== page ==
sun 23/01/2022

dance

Raymonda, English National Ballet, Coliseum review - a creaky old standard, lavishly restored to health

Jenny Gilbert

Neglected classics, whether books, plays or ballets, are usually neglected for a reason, and so it is with the three-act ballet Raymonda. A hit in 1898 for the Imperial ballet in St Petersburg but unperformed in this country since the 1960s, its ineffectual heroine, fuzzy sense of geography and offensively silly plot have made it impossible to stage in full – at least in Britain.

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Best of 2021: Dance

Jenny Gilbert

It was never going to be a bumper year, just a bumpy one. With theatres dark until May or later, the usual 11 or 12 months of potential live-dance going was reduced to four or five. There was one bright shaft of optimism in late spring, and another in the autumn, when the gloom-clouds parted to allow a few weeks of almost-normality. But now we seem to have come full circle.

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Matthew Bourne's Nutcracker!, Sadler's Wells Theatre review - new candy, but the nuts are off

Ismene Brown

The legendary quip of a sophisticated ballet critic that we are all one Nutcracker nearer death never rang so true as now. One goes to the theatre with one’s heart in one’s mouth, behind the partypooping mask.

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Starstruck, Scottish Ballet review - smart, sassy and cinematic

Jenny Gilbert

How do you picture Gene Kelly? Most likely in his effervescent screen persona, either as the burly ex-GI of An American in Paris, or as the hoofer without a raincoat in Singin’ in the Rain.

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Past Present, Linbury Theatre review - historic, but very much alive

Jenny Gilbert

Not so long ago, a few decades at most, anyone with a passing interest in dance knew what “modern” looked like. It was earthbound, usually barefoot, and it focussed on mundane movements such as walking or lying down as often as it looked like dance. It sometimes even turned up its nose at being seen in a theatre.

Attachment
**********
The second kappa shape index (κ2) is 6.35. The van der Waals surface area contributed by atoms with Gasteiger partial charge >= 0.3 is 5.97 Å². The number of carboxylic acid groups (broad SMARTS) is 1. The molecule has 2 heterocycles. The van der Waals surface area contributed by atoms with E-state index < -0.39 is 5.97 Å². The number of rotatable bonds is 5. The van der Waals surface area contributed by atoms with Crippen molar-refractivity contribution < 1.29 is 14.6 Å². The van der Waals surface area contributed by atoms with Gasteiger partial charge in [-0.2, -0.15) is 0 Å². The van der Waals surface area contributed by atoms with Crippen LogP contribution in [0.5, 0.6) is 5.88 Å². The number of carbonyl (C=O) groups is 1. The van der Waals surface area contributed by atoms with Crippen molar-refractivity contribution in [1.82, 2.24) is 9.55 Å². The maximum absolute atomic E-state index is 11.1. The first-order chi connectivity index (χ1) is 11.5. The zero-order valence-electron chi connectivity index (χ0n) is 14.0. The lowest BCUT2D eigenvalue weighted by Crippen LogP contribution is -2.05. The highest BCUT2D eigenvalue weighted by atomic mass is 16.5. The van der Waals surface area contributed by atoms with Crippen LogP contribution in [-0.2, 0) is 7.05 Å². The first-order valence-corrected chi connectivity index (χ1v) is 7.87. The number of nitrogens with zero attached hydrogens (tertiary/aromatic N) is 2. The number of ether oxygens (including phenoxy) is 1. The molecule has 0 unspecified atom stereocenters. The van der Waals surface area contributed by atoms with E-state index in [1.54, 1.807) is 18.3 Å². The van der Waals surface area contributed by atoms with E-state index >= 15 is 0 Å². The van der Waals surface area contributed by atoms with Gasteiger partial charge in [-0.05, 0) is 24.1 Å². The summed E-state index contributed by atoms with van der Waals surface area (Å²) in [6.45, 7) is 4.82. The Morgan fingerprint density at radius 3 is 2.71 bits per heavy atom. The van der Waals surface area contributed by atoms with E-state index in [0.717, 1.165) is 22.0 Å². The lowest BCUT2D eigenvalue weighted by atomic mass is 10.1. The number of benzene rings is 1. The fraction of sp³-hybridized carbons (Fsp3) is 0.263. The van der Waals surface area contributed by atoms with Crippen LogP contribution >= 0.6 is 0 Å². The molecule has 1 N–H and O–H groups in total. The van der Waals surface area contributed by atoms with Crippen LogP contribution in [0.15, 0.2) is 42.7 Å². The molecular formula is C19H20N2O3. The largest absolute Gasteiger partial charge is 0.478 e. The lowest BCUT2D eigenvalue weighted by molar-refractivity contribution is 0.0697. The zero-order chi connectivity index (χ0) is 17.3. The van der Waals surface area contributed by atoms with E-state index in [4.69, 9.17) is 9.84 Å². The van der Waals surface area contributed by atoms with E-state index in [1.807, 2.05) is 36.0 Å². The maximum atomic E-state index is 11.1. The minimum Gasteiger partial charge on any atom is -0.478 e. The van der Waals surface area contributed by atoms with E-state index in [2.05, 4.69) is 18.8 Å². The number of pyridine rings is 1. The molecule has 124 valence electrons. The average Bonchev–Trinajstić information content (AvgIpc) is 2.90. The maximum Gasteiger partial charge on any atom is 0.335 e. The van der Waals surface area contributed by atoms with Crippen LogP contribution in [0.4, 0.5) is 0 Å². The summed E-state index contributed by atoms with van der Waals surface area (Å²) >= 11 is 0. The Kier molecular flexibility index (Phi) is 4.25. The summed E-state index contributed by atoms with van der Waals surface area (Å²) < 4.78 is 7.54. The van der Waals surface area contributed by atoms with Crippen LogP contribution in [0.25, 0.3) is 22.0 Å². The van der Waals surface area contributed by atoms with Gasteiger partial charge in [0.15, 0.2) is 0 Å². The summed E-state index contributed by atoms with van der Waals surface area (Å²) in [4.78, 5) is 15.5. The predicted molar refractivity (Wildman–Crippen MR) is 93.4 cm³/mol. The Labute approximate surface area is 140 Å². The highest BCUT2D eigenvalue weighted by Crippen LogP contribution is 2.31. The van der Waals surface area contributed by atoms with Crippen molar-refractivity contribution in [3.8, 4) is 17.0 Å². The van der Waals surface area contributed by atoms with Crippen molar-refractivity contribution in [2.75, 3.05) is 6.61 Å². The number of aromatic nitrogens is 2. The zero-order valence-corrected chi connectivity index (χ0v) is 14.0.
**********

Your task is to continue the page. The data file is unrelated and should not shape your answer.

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Ballet Black, Linbury Theatre review - an essential part of the landscape

Jenny Gilbert

The colour of a shoe might seem a trivial thing. But when in 2018 the dancewear manufacturer Freed launched the UK’s first range of pointe shoes to match darker skin tones, true equal opportunity in British ballet came a big step closer.

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Curated by Carlos, Birmingham Royal Ballet, Sadler's Wells review - a star turn

Jenny Gilbert

When a great performer takes on the running of a ballet company, the effect on its dancers can be transformative. It happened when Mikhail Baryshnikov took on American Ballet Theatre in the 1980s. It’s been happening at English National Ballet since 2012 under Tamara Rojo.

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L'Heure Exquise, Linbury Theatre review - an exquisite tragedy in miniature

Jenny Gilbert

Ballet dancers, even the greatest, don’t expect longevity. There are no Maggie Smiths or Helen Mirrens in the ballet world – there just aren’t the roles. So the news that Alessandra Ferri was to mark the 40th anniversary of her association with the Royal Ballet (she joined aged 17) with a run of performances of a one-woman show was of more than passing interest.

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Bernstein Double Bill, Opera North review - fractured relationships in song and dance

graham Rickson

Leonard Bernstein’s one-act opera Trouble in Tahiti enjoyed a relatively trouble-free gestation, at least compared to his other stage works. Its seven short scenes last around 50 minutes, Bernstein providing his own libretto and completing much of this acerbic, occasionally bitter study of a marriage in crisis whilst on his own honeymoon in 1951.

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The Dante Project, Royal Ballet review - a towering achievement

Jenny Gilbert

Unless you happen to be a student of Italian language or culture, the significance of the 14th-century poet Dante Alighieri’s insights into the human condition may have passed you by, albeit that this year marks 700 years since his death. Where every educated Italian knows the stories and characters within La divina commedia like the back of their hand, we British generally draw a blank.

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